Time Management Tips For Working Students

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Written By Larious

Larious is the Executive Editor of LowkeyTech. He is a tech enthusiast and a content writer. 

 

 

 

 

Last Updated on September 10, 2022 by Larious

Juggling employment and education requires careful time management. Whether you’re working to pay your tuition or getting another degree to advance your existing career, balancing your professional and school life can be challenging, especially if you have other obligations, like parenting, that also demand your attention. It’s not a shortage of time that causes problems; rather, it’s how poorly individuals organize their schedules.

If you’re working while going to school full time, here are some ways to maximize your productivity.

Design a Schedule

One of the most common pieces of advice for managing one’s time is to create a schedule, and there’s a valid reason for this: it actually helps. If you have been ignoring this sound advice in the past, I am including it here again in the hopes that you will start taking it to heart. Without writing down what we want to accomplish that day, we are more likely to forget about things, give them little priority, or become overwhelmed and give up. Trust me when I tell you that making a plan and committing it to paper is incredibly effective; I know this from experience.

Developing a routine and sticking to it is the first step to efficient time management. Time your day in 30-minute increments and fill in the non-negotiables first, such as classes and jobs. Having a better idea of how much time you have to devote to studying and other activities will be made possible by this. Once again, this piece of advice may be overlooked due to its seeming lack of complexity, but it is one of the most beneficial things you can do so long as you truly try to keep to the schedule you create.

Strive to Procrastinate Less

We, humans, are a peculiar bunch, and we tend to put off completing the things that we know we should get done as soon as possible. These are usually the less-than-exciting jobs, like the reading assigned for your least favorite class or the research paper that will make or break your grade.

When people consider everything they have to do to complete a task, they often feel helpless. People do nothing because they believe there is nothing they can do to change the situation. Then we start to feel anxious about how much work is still ahead of us, and we procrastinate once again. They distract themselves with other things, usually mundane chores like doing the laundry, to make them feel better about putting it off.

If you’re feeling overwhelmed by what seems like an impossible task, try breaking it down into smaller tasks. It’s far easier to complete a large project if you divide it up into smaller, more manageable chunks.

Most people struggle to manage their time well when they procrastinate. There are, however, measures you can do to lessen this propensity.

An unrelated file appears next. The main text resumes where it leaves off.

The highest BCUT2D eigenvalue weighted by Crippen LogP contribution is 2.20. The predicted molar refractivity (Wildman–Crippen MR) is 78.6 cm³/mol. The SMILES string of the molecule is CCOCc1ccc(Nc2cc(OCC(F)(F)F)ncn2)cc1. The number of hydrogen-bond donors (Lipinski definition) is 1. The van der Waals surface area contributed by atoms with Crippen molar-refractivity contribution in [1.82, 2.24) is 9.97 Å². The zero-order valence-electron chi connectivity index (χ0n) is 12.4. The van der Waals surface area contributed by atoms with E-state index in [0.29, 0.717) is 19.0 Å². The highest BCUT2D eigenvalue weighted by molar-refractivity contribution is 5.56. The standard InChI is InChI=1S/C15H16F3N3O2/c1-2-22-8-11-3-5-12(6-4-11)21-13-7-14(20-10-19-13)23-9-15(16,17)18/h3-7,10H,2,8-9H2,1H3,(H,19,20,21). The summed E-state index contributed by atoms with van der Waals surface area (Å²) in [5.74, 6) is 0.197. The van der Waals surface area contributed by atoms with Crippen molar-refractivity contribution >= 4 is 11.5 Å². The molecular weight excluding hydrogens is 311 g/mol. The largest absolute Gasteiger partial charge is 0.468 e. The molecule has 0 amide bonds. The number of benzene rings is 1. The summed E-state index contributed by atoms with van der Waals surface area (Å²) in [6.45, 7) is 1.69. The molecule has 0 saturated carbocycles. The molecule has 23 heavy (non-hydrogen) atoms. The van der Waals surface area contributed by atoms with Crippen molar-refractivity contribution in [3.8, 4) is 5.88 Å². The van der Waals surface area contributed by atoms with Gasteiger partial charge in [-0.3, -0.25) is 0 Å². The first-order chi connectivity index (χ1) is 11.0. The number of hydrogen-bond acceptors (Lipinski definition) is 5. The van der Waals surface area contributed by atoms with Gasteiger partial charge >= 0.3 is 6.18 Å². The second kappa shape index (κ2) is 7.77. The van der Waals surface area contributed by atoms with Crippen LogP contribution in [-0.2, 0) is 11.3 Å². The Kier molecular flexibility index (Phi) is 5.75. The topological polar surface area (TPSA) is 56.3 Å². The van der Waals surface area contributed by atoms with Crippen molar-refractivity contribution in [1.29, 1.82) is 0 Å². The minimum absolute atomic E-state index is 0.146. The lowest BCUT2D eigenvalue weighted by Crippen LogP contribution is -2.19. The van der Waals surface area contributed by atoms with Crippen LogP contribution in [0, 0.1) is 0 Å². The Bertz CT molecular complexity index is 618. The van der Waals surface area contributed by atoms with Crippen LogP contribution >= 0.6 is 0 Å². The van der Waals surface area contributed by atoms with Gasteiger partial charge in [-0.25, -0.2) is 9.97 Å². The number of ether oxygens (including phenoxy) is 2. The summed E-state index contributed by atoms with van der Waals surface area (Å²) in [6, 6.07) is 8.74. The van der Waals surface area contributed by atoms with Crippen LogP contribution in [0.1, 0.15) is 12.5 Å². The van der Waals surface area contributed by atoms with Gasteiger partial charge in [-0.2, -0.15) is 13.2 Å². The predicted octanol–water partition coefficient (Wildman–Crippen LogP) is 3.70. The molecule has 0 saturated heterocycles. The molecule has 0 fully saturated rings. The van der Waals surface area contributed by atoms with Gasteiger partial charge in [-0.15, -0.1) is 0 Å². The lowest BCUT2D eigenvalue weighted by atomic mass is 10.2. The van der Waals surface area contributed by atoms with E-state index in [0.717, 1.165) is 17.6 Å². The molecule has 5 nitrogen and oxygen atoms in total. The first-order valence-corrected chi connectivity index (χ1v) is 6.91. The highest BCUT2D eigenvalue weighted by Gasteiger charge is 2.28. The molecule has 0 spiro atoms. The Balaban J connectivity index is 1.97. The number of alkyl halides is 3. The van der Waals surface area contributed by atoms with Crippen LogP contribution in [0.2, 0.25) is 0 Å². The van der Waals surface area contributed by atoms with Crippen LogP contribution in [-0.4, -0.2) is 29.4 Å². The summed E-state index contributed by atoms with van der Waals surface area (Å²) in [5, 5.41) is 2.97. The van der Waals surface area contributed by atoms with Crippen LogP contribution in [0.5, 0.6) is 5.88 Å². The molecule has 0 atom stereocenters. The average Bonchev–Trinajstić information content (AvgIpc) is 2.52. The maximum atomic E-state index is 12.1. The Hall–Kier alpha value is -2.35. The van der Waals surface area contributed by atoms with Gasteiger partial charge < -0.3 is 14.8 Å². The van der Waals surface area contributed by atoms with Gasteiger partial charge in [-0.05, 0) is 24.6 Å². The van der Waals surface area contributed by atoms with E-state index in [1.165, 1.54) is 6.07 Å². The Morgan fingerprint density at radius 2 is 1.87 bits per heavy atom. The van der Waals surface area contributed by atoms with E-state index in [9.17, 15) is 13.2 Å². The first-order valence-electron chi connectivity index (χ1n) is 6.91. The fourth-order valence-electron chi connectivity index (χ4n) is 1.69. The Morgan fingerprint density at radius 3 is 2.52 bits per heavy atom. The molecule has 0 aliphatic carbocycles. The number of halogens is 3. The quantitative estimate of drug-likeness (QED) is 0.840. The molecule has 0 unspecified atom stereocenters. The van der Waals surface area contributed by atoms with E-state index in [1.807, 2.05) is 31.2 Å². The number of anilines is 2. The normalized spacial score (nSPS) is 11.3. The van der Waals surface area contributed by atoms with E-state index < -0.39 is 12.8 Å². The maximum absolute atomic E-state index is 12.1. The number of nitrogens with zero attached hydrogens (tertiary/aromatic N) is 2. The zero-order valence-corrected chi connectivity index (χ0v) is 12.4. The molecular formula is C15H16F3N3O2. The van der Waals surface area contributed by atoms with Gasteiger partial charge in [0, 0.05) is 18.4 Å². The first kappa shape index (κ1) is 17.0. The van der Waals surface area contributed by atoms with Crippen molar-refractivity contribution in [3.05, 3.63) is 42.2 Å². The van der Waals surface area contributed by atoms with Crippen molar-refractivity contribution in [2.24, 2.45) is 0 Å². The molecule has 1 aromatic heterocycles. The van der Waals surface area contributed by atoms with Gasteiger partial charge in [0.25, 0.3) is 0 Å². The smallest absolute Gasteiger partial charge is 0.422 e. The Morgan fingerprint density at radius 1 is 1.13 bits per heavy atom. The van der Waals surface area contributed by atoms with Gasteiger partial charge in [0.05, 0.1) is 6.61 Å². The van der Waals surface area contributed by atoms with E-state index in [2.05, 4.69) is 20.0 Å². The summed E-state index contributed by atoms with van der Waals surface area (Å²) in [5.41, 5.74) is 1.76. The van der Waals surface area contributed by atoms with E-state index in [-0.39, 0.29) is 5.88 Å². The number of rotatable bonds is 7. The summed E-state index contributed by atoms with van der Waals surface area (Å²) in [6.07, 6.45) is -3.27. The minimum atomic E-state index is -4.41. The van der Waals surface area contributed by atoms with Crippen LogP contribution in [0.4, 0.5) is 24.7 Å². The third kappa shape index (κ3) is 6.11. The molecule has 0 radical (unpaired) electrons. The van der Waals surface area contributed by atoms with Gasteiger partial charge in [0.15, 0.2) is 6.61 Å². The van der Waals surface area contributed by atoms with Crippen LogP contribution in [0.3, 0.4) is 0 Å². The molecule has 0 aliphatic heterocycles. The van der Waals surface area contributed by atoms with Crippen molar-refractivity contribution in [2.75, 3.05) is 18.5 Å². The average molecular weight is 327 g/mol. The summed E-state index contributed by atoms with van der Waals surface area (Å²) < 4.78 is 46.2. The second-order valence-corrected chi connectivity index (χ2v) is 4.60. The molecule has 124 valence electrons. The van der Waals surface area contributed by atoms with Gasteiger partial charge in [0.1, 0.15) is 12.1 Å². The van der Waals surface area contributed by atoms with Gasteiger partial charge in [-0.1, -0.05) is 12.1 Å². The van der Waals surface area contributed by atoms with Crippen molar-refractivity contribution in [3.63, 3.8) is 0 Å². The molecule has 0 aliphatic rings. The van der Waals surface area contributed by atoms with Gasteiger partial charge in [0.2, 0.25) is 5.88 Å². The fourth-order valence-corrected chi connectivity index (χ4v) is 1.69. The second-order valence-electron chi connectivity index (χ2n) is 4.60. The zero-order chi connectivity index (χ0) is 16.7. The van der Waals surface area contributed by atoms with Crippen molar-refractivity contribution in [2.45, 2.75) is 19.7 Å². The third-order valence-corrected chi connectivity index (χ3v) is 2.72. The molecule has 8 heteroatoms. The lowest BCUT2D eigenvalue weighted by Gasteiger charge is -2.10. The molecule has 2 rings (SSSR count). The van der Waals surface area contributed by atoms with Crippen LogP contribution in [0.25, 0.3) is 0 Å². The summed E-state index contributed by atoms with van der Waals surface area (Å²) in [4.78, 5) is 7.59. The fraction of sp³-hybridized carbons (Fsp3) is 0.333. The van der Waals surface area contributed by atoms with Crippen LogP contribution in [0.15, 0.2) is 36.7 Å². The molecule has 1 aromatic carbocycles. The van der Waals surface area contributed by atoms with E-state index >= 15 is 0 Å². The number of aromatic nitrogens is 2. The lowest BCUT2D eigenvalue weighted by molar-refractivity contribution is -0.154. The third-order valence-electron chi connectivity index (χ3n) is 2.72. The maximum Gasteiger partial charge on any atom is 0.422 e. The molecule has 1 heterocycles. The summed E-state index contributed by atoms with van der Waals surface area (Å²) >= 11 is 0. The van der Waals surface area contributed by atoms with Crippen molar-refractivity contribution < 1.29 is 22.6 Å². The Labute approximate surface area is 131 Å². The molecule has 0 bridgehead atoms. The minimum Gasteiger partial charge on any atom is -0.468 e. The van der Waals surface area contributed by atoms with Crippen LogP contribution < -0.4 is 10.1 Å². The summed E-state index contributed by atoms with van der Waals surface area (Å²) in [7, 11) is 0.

Think about how doing nothing will affect you. Keeping in mind all the bad things that will happen if you put off your schooling until the last minute is an effective motivator. Regardless of how challenging or boring the task at hand may be, putting it off will almost certainly be worse.

Setting aside regular work time and switching up what you do during that time can be very productive. Reading and tackling the paper in manageable portions helps your mind from getting stale, and it may help alleviate the stress that can come from facing the full thing at once. By breaking up your schoolwork into smaller, more manageable chunks, you can keep your mind from getting too stale and also make some progress on the many assignments you have.

Master the Art Of Sacrifice

You’ve worked hard, so reward yourself with some rest and relaxation. This may be anything from a long soak in the tub to a binge-watching session of your favorite shows.

Avoiding burnout is crucial to your success, so be sure to give yourself plenty of time off. However, realizing that you may have to skip or curtail this time of doing nothing is a necessary part of living a balanced life.

Because you’ve been working so hard all day, you may feel like you deserve to relax and watch three hours of television instead of starting the outline for that research paper you’ve been putting off for the past week. The “all or nothing” mentality is not necessary. Rather than wasting time on something that won’t help you get anywhere (like, say, watching multiple episodes of your favorite program in a row), focus on taking a short break that will help you get back into the swing of things. So you can get back to work feeling revitalized and ready to make progress.

It goes without saying that you should do what makes you happy, but if you want to improve your life and the lives of your loved ones, whether that’s professionally or financially, then you’ll need to exercise some self-control.

It may be worthwhile to cut back on TV and YouTube viewing time if it means getting closer to your career goals.

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